Beauty

From new product launches to inspiring campaigns, discover the trends impacting the beauty sector

Need to Know
30 : 03 : 21

An exhibition via a food delivery service, a recycling programme for hair extensions and why young consumers are foregoing deodorant during lockdowns.

An art exhibition within a food delivery app

Exhibition preview by Wolt and The Zuzeum Art Centre, Riga

Latvia – The Zuzeum Art Centre is taking an unconventional approach to presenting its latest exhibition, which is being hosted within food delivery app Wolt.

Structured as a restaurant menu, the Zuzeum Art Preview invites visitors to view works of art that will later be on show when lockdown restrictions are lifted. Featuring as a selection of Appetisers, Entrées and Desserts, these ‘dishes’ represent various artworks that will be featured at the Zuzeum Art Centre. Each visitor can add their favourite artists and artwork to their basket, before adding ‘cutlery’ – or an open date exhibition ticket – to their order.

Wolt’s couriers then deliver these tickets, along with personalised guides and additional recommendations, to future exhibition visitors. Grisha Sorokin, creative director at Little Good Agency, the company which conceptualised the project, said: ‘Sometimes, during these difficult times, Wolt becomes a source of procrastination, and using it as an educational and inspirational channel is an exciting opportunity.’

This creative initiative provides an example of the ways that brands from different sectors can collaborate to benefit each other during the inter-Covid period.

This recycling programme cuts hair extension waste

Hair recycling by Milk + Blush, US Hair recycling by Milk + Blush, US
Hair recycling by Milk + Blush, US Hair recycling by Milk + Blush, US

US – Hair extensions supplier Milk + Blush is launching a hair recycling programme to reduce the wastefulness of its current practices.

As part of its efforts to be a greener supplier of hair extensions, the brand is partnering with eco-charity Matter of Trust to take part in its Clean Wave Programme. While much of the brand’s used hair fibres are usually sent to landfill sites, in this initiative the products will be recycled instead and used to absorb oil and clean drains.

To take part in this initiative, customers can post their hair extensions back to Milk + Blush, who will then donate the hair to the Clean Wave Programme. Along with surplus hair from salons, fur from pet groomers and fleece from farmers, the charity will create hair mats to trap unwanted debris in water.

Demonstrating the impact of Whole-system Thinking, the programme shows how Milk + Blush is taking responsibility for the entire lifecycle of its hair extensions, and empowering its consumers to consciously discard its products.

Dimpact is a carbon calculator for streaming services

Carbon footprint tracker by Dimpact Carbon footprint tracker by Dimpact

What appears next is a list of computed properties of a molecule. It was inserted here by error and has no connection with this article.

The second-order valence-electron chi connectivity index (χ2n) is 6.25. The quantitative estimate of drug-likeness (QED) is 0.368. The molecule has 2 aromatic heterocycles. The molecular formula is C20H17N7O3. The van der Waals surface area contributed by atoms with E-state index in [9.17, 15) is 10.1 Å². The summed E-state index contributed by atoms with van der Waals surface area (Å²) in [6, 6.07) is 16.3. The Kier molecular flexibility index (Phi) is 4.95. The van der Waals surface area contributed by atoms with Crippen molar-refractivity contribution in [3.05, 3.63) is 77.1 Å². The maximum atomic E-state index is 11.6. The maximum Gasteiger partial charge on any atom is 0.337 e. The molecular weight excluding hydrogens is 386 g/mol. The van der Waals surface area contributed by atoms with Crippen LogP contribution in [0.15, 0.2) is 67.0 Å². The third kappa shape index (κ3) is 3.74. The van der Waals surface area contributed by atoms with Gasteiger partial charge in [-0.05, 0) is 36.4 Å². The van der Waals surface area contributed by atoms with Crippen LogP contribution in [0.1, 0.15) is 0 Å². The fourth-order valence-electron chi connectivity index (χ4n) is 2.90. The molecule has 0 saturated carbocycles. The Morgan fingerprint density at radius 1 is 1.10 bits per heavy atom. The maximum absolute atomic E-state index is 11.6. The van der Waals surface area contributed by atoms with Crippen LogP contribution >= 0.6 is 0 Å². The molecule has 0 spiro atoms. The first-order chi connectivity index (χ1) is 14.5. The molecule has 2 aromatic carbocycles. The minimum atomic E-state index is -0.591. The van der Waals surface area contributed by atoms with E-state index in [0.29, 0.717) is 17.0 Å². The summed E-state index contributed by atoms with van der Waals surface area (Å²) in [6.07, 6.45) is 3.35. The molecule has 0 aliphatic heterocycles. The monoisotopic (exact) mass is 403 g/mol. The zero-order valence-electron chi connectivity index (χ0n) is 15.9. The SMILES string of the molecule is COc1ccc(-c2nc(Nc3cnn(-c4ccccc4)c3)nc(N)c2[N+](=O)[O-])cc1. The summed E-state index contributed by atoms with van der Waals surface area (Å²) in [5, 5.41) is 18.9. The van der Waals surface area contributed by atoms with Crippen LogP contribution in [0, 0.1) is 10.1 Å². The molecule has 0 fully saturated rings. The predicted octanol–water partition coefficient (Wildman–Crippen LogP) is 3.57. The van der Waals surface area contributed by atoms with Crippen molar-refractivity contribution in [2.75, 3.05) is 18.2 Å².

Bristol – Computer science researchers at the University of Bristol have created an online tool to track and understand the carbon impacts associated with digital media.

Aimed at encouraging streaming services to become more sustainable, Dimpact is a pioneering web app that helps the digital media industry map and manage its carbon impacts. The service, which is already being used by companies including the BBC, Sky, ITV and Netflix, enables users to assess the impact of digital video streaming, publishing and advertising services.

‘The Dimpact tool presents a really clear picture of how our shows get all the way to viewers, and maps out for us the carbon footprint of our content,’ says Tim Davis, principal architect EA at ITV. While the tool is now being used for reporting purposes, the aim is to develop its ability to model different scenarios and enable technology teams to reduce overall emissions.

Digital services and streaming are under increasing pressure to take responsibility for their carbon emissions as the trend for Low-impact Interfaces moves beyond the user experience.

Stat: Deodorant usage declines among young consumers

By Humankind, US By Humankind, US

While sales of hygiene products like soap have grown in the past year, deodorant sales have declined, particularly among young consumers.

According to research by Mintel, about three in 10 deodorant users in the UK have applied it less frequently since the beginning of the pandemic. This behaviour is especially apparent among Gen Z, with 45% of this demographic applying it less frequently, along with 40% of Millennials.

‘Consumers spending more time at home, and exercise routines split across the day, have meant it is easier to jump in the shower to wash as opposed to using a deodorant,' explains Emilia Greenslade, OTC and personal care analyst at Mintel. Concern over chemical compounds in deodorant and sustainability issues relating to product packaging are also contributing to this change in mindset.

To make the category more sustainable, personal care brands have an opportunity to embrace eco-friendly packaging and Refined Refillables.

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